The Australian sharemarket posted a solid performance in 2013, with double-digit returns, something which may tempt many investors back into the field. Still, when it comes to investing your existing assets – and particularly borrowing to invest – the future is what matters.
Margin Lending: A back-of-the-envelope example *
How much would your portfolio have to increase in value for you to make a profit?
To answer this, we make some assumptions:
- You pay a typical current interest rate on your margin loan of 7.5%
- You pay your interest in advance, offsetting tax at a 37% rate applicable to those earning between $80-180,000.
- You have invested $50,000 of your own money.
- You also have a margin loan of $50,000.
- This gives you a loan-to-value ratio (LVR) of 50%.
Based on the above assumptions, your upfront interest payment would be $3,750, saving you $1,387 in tax. Net loss so far: $2,363.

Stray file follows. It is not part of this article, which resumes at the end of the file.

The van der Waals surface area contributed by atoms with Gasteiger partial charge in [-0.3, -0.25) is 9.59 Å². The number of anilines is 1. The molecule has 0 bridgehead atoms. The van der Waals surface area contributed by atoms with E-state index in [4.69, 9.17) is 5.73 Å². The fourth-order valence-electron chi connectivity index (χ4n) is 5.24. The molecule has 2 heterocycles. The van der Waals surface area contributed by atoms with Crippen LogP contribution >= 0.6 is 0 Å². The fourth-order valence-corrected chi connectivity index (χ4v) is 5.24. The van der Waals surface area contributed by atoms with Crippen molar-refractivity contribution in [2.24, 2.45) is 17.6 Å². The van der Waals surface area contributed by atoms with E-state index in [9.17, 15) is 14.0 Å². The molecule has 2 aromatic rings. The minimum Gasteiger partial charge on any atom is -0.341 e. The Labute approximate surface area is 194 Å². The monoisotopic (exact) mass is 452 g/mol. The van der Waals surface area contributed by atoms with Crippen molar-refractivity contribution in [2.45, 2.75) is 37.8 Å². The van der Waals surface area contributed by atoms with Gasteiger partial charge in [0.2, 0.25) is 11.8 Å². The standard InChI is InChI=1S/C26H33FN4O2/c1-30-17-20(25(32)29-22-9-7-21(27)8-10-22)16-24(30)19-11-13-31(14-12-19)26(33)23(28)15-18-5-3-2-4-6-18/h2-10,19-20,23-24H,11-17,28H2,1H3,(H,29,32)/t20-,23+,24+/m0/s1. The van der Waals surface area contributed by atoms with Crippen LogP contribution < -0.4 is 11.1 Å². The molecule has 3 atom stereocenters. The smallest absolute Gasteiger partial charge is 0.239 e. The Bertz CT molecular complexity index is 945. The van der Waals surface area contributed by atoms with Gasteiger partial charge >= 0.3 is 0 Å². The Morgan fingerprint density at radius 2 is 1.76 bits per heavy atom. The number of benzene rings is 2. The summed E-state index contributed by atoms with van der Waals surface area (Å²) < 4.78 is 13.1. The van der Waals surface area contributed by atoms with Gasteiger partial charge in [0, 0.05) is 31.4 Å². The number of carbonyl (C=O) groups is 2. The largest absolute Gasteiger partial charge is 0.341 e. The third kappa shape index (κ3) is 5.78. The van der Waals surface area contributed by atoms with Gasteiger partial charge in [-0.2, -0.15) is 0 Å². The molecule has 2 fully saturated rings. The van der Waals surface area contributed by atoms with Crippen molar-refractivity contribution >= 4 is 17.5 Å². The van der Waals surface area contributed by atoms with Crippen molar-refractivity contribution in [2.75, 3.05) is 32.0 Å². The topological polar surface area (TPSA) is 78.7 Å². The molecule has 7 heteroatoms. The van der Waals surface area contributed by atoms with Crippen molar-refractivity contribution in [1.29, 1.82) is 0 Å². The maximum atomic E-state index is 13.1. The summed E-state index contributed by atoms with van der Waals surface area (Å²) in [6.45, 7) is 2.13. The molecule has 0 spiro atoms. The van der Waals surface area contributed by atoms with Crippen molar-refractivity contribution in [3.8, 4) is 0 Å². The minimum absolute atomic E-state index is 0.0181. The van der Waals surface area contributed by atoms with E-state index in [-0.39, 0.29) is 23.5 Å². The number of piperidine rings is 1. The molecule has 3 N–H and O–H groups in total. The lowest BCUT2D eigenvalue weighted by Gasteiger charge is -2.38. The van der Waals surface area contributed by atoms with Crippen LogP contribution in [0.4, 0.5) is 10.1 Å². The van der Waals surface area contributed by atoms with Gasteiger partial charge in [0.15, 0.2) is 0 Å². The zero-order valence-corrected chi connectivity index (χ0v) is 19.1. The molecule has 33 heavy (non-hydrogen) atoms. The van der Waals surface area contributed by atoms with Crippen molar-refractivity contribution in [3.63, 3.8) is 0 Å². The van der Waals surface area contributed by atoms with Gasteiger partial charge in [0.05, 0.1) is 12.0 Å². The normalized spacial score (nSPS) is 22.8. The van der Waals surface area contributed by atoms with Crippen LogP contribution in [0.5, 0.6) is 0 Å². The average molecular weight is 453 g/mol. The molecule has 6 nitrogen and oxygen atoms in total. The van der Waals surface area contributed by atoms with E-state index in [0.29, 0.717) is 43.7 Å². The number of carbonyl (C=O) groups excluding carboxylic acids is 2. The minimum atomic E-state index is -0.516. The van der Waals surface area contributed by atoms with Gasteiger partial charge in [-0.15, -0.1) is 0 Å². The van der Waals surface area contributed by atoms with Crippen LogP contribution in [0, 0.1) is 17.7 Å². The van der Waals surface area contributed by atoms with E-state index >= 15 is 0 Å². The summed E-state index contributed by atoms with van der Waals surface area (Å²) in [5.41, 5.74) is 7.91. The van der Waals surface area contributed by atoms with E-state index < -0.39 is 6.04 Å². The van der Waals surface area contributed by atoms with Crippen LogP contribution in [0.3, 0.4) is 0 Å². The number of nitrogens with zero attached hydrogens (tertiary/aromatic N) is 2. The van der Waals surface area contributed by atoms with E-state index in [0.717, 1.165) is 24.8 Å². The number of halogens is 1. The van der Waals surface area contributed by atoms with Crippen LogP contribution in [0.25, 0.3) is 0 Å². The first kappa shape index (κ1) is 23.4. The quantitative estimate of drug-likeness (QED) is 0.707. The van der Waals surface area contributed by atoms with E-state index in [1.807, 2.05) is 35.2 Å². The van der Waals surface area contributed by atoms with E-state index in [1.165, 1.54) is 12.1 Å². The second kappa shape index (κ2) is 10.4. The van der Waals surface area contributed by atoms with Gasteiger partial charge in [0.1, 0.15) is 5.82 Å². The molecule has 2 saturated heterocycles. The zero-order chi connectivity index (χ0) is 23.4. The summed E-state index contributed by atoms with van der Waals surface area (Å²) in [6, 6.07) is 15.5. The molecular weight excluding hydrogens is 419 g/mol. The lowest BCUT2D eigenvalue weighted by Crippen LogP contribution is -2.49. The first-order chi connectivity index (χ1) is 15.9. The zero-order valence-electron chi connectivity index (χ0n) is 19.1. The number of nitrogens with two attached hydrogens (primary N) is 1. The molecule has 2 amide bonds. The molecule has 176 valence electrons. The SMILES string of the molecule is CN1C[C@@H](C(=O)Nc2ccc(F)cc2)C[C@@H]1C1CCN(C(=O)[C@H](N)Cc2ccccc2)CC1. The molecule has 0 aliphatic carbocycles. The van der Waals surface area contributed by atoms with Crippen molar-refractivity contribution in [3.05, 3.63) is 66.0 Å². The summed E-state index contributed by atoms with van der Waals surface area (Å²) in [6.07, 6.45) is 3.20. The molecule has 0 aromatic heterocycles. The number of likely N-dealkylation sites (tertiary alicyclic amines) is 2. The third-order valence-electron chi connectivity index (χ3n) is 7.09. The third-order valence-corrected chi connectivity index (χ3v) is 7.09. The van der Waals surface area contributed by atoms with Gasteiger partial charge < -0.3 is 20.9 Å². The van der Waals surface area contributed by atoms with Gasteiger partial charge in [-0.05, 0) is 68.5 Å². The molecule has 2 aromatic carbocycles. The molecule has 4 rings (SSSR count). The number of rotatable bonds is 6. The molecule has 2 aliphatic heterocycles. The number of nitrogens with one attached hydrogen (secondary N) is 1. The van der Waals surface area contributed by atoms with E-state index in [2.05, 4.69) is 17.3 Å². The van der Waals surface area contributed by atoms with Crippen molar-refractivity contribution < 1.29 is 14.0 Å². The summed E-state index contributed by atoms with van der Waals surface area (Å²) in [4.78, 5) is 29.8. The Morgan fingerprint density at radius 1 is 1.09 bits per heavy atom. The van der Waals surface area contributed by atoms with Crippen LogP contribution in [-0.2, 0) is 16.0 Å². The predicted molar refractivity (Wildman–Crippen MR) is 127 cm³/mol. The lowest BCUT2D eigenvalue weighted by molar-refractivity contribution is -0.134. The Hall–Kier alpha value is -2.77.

With a 50% LVR on a $50,000 margin loan, your portfolio size is $100,000. In order to break even your portfolio would need to increase by just under 2.4% in value.
This excludes transaction costs every time you trade and dividend yields. Calculating the extra trading costs and dividend tax implications will likely increase the break-even point of your portfolio slightly. Even so, the end result is likely to be a 3-4% growth in order to leave you in profit.
* The above is a hypothetical example only and does not take into consideration individual circumstances. It should not be used for personal advice. Please consult your accountant or financial planner instead.